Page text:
There were all kinds of eyes on this “Made in Japan” piece of high-tech gadgetry, part of a first-ever collaboration between the U.S. Navy and Japanese Navy that resulted in a successful missile test yesterday morning in waters off the U.S. Navy’s Pacific Missile Range Facility at Barking Sands, near Kekaha.
The intercept missile was U.S. made, the Standard Mis-sile-3 (SM-3), but the nosecone attached to it was from the Japanese Navy and Japan’s defense agency, while the target missile was simulated in the anti-missile computer system aboard the U.S. Navy’s USS Lake Erie around 60 miles off PMRF.
Continuing a collaboration between officers of the navies and missile-defense agencies of both countries that dates back to 1999, yesterday’s test marked a milestone involving a missile launch with mixed parts from leaders of both countries, U.S. Missile Defense Agency leaders said in a press release.
United States Air Force Lt. Gen. Henry “Trey” Obering III announced that leaders of the U.S. Missile Defense Agency (MDA), in cooperation with those from the Japan Defense Agency and the U.S. Navy, successfully completed the cooperative flight-test mission, Joint Control Test Vehicle-1 (JCTV-1).
The test demonstrated the performance of an SM-3 missile that has been modified with a Japan-designed advanced nose-cone, and the Aegis BMD (Ballistic Missile Defense) Weapon System.
In previous Aegis BMD flight test missions, the SM-3 missile maneuvered to eject the nosecone before deploying the kinetic warhead to intercept the target. With the modified configuration, the nosecone opens like a clamshell without any missile maneuvers.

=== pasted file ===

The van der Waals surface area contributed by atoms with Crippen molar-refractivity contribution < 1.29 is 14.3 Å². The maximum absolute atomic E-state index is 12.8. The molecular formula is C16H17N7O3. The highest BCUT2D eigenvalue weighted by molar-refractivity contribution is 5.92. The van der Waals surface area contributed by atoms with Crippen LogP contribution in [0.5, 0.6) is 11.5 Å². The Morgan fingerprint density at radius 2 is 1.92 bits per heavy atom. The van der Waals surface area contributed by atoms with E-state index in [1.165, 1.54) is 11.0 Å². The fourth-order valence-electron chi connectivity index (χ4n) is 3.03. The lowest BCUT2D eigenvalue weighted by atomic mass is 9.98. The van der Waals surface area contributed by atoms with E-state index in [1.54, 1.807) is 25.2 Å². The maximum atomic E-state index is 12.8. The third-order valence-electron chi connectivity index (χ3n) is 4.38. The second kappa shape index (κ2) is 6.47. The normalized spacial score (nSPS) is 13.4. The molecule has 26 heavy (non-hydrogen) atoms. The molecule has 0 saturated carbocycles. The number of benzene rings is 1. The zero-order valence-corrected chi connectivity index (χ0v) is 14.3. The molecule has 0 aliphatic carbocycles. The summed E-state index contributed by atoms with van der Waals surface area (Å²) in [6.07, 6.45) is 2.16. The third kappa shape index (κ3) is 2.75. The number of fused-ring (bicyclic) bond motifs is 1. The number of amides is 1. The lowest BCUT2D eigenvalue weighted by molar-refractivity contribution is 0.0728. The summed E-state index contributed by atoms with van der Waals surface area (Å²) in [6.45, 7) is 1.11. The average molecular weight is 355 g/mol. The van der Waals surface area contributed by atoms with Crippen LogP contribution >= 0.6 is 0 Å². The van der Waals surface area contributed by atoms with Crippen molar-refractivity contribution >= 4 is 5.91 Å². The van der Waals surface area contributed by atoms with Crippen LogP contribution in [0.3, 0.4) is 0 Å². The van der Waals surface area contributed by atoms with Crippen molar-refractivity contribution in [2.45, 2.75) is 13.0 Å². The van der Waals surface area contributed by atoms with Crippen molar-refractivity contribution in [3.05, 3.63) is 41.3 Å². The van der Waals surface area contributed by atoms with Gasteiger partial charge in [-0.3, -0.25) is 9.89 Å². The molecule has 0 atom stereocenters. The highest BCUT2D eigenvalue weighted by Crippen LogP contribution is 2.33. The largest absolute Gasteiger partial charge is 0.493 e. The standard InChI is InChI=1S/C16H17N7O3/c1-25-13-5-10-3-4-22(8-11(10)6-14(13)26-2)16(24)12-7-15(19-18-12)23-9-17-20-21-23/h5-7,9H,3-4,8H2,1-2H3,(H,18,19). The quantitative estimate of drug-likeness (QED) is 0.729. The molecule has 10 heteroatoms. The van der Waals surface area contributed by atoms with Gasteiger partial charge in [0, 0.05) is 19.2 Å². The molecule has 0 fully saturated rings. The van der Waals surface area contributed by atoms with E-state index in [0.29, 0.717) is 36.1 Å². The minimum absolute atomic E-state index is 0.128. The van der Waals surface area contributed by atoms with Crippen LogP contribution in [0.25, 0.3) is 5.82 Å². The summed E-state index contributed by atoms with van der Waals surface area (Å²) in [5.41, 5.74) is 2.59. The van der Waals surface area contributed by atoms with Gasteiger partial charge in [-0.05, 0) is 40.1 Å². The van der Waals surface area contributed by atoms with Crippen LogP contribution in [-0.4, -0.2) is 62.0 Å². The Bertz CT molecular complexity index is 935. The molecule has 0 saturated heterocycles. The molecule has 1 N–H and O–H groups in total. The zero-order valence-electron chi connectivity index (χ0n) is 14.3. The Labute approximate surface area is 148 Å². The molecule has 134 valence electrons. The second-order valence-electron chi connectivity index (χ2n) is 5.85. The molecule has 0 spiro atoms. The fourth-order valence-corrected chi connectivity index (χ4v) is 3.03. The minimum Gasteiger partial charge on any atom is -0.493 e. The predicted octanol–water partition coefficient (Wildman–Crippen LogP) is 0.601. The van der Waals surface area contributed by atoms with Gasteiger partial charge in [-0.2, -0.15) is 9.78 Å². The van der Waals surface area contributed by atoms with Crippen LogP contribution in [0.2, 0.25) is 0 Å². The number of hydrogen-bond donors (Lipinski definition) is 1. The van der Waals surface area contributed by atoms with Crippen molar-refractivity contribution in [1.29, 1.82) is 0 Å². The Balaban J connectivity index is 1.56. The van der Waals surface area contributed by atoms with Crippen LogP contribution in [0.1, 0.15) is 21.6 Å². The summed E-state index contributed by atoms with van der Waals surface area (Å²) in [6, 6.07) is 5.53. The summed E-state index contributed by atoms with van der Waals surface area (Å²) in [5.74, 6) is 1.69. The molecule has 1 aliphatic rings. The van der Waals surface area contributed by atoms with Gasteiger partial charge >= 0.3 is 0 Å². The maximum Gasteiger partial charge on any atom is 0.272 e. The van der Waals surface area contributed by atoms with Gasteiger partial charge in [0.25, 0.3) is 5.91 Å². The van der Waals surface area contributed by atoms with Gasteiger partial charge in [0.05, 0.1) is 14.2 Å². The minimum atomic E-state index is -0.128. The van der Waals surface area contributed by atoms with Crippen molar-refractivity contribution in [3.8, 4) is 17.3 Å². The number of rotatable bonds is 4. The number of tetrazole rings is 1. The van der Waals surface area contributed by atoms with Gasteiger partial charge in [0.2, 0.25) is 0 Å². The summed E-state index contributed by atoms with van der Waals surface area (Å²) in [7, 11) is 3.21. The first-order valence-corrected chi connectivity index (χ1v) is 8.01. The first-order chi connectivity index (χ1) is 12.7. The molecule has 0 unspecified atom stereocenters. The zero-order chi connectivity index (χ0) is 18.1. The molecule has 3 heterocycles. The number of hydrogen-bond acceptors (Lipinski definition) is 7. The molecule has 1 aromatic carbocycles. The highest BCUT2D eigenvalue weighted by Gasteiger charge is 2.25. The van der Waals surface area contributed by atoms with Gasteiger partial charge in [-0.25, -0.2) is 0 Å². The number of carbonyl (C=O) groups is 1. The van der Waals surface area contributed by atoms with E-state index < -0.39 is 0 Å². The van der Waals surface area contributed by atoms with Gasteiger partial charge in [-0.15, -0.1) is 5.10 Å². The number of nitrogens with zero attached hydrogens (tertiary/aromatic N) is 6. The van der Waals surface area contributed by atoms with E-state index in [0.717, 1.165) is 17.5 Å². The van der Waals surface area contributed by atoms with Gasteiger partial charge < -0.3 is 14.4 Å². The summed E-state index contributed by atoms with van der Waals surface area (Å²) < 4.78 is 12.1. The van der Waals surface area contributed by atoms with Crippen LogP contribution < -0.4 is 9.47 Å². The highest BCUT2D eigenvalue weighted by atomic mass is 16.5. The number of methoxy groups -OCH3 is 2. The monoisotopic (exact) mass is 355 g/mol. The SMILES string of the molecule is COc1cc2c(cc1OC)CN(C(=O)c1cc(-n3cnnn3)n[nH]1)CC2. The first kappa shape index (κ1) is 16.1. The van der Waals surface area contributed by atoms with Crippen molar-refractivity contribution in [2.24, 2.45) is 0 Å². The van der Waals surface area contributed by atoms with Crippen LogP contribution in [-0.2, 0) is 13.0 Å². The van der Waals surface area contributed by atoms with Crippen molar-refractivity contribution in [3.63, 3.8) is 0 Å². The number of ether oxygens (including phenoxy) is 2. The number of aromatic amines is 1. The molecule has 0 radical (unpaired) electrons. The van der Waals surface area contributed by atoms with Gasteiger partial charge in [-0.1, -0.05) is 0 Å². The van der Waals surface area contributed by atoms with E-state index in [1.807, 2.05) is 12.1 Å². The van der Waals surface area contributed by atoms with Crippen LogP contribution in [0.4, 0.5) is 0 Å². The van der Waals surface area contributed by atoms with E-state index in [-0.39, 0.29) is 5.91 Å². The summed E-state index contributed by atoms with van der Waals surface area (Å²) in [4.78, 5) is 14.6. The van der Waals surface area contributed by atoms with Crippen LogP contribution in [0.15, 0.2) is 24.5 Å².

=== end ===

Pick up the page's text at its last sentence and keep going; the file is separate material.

At approximately 10:45 a.m. yesterday, a simulated target was entered into the Aegis BMD Weapon System onboard the USS Lake Erie (CG 70).
Based on the simulated target, the ship developed a fire-control solution (anti-missile launch).
At approximately 10:47 a.m., the Lake Erie’s crew launched the modified SM-3.
The Aegis BMD Weapon System’s technicians guided the SM-3 through its first, second, and third stages.
At 10:48 a.m., after completion of the third stage’s burn, the advanced-design nosecone was deployed at approximately 55 miles above the Pacific Ocean and 60 miles northwest of Kaua’i.
For the JCTV-1 flight test mission, the kinetic warhead of the SM-3 missile was replaced with an instrumentation and telemetry package (ITP).
The ITP recorded temperature and shock readings during the flight test mission, and its cameras viewed the separation of the clamshell nosecone.
This flight test mission is part of the U.S.-Japan Joint Cooperative Research Project that began in August 1999.
The objectives of the project are to perform research on advanced components of the SM-3 missile.
This flight test mission is an important milestone in the project, and is an example of the close coordination between U.S. and Japan leaders in ballistic missile defense, Obering said.
Several officials of both the Japan and U.S. agencies and military units viewed the simulation at PMRF and Pearl Harbor on O’ahu, a Navy spokes-person said.
The test, after seven intercept launches using real target missiles fired from PMRF, is the first using Japanese-developed missile parts.
According to information in an earlier Associated Press story out of Tokyo, Japan missile-defense officials are eager to develop a missile-defense system of their own after North Korean leaders launched a long-range missile over the main island of Japan in 1998.
Both U.S. and Japan military officials have indicated concerns over development and testing of missiles by the North Koreans, and for the U.S. leaders Kaua’i and Hawai’i targets are within range of certain missiles that could be fired from North Korea.
Under a bilateral agreement reached in December, Japan leaders are responsible for building nosecones and rocket engines for SM-3 interceptors, and paying about one-third of the $3 billion total cost of the project.
United States MDA and U.S. Navy officials cooperatively manage the Aegis BMD Program.
Lockheed Martin Maritime Systems and Sensors of Moorestown, N.J., is the Combat System Engineering Agent (CSEA) and prime contractor for the Aegis Weapon System and Vertical Launch System installed in Aegis-equipped cruisers and destroyers.
Raytheon Missile Systems of Tucson, Ariz., is the prime contractor for the SM-3 missile and all previous variants of Standard Missile.